His raised hand forms the beginning of some expression that fails. Turning away he drops his keys heavily to the table. They are tangled with miniature stuffed toys, novelty shoes and scuffed plastic cased photos. They take their rightful place in the mess.
“I’ll see if they’re ready” he says. That they and the world move on without her seems a mixed blessing.
* * * * *
In the bathroom a moth rests having survived the improbable electric moon. Pale browns are the camouflage of its struggle. Her hands are sore from working; soft palms reddish pink like the play-doh pattern. But one iron blank from the set she had prepared now carries her accurate plan.
This sixth silent morning measures the magnitude of their absence. These days have had no other map. The radio plays an unmoving noise as she strips for the shower. Acrid shower gel inflames the tool cut on her thumb and serves as shampoo. Short hair is easier to neglect in these full or empty days.
Her damp flesh offers no resistance to clothes that have become too big. Downstairs a shapeless jacket from the cupboard hides any remaining form. Into dusty pockets she drops a little cash, the new shiny key and a grey cap.
* * * * *
Her house looks weary against the new homes that line the start of this walk. These windows were once views over wasteland but now reveal barren hours of colour co-ordination and out of town shopping. She puts the cap on, seeming to be another body bound for the early shift. Her legs find their usual stride as the houses hold themselves taller, gather together. They allow a little sun past their stature forming bright sunlit spotlights. This half grand centre was once their night time pleasure; with a circle of friends; high and distant enough to be anonymous. The journey seems longer now she is alone.
He had decided that his future lay here and the threshold of his basement flat marks the end of her world. Inside her pocket the metal of the key she has shaped reveals her rasp marks in its nature. She places it to the lock and unfettered the catch falls.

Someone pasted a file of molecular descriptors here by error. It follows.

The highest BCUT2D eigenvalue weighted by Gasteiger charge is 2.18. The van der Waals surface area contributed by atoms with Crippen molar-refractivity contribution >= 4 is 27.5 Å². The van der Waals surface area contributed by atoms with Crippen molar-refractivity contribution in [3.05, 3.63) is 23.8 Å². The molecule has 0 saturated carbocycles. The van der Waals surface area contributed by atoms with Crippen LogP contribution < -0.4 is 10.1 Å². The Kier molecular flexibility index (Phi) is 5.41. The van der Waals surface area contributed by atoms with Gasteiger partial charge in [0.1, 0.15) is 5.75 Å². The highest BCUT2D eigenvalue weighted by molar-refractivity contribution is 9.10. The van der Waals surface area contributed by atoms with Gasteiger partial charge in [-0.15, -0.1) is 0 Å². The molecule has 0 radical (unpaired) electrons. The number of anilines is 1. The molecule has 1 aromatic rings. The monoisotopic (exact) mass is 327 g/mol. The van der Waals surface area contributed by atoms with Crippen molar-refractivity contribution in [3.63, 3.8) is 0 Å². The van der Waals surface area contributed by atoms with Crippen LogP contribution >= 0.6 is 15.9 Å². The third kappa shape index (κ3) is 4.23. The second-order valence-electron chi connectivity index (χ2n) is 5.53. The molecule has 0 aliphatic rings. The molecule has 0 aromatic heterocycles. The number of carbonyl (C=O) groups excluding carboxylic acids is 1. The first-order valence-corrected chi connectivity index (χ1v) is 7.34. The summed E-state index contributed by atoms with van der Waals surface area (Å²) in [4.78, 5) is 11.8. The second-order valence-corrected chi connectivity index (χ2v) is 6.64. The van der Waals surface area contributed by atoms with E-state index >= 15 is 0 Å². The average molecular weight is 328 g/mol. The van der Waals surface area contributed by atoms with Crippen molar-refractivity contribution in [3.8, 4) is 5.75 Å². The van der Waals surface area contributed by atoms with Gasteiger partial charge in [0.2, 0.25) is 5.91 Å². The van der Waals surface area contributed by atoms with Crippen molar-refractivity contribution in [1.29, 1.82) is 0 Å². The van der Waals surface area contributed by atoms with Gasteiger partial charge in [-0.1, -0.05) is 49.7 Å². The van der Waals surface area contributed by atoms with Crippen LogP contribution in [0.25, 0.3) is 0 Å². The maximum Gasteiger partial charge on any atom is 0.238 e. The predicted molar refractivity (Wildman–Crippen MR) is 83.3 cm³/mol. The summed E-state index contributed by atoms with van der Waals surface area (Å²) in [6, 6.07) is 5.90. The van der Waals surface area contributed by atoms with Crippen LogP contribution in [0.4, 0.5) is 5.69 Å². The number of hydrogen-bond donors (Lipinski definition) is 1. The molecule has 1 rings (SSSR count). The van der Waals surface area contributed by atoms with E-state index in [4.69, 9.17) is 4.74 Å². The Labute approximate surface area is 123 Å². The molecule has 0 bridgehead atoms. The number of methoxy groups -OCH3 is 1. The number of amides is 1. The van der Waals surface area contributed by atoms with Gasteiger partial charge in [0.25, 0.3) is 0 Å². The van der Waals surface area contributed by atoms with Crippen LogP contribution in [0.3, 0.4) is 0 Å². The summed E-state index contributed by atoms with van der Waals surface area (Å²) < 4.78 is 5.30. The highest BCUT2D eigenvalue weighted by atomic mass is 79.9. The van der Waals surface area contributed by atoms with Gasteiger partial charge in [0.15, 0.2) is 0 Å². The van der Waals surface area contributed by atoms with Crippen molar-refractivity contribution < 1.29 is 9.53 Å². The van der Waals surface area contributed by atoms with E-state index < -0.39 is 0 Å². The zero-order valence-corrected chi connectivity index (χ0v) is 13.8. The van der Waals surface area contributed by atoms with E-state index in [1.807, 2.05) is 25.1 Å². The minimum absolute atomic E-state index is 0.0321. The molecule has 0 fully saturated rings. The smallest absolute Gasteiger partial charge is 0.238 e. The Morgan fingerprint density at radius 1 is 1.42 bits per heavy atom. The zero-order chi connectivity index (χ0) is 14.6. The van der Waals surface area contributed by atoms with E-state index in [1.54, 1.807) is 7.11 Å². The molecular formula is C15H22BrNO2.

Inside there is a stale abandoned smell and she moves freely. Disguised amongst the junk mail lies the two part answer she planned. Separated by a day or two of post there is a plastic card of universal dimensions and a blank envelope containing its cipher; the personal identification number.
The cap hides her still as she leaves; each quiet step still audible in the stillness. Silence marks her path to edge of the high street giving way there to the hum of the early day. Thick metal headed screws mark the stopped up gate where she rests just long enough to get the PIN by heart. With a fresh breath she turns and moves away.
The jacket seems large against her now and her heart beats the tension in her mind. The wooden door kicks a sprung brass bell. A scent of old perfume and polish greets her. Tiles on the floor show the larger site of some older counter. She murmurs a half greeting and passes the deposit receipt to the shop assistant as she appears. The new card reaches the card reader to pay the balance without either of them looking up. They wait. Neither of them moves.
“Thanks Mr Prince. That’s fine,” the shop assistant confirms.
The bell sounds another clatter as she leaves. Her hand reaches the gentle fabric of the jacket in the bag, imagines how splendid it will feel. She chose its extravagant lines to suit her style waiting for this day.
Wearing it she will be ready to deny her usual assertion that no-one pays fairly for work done from home.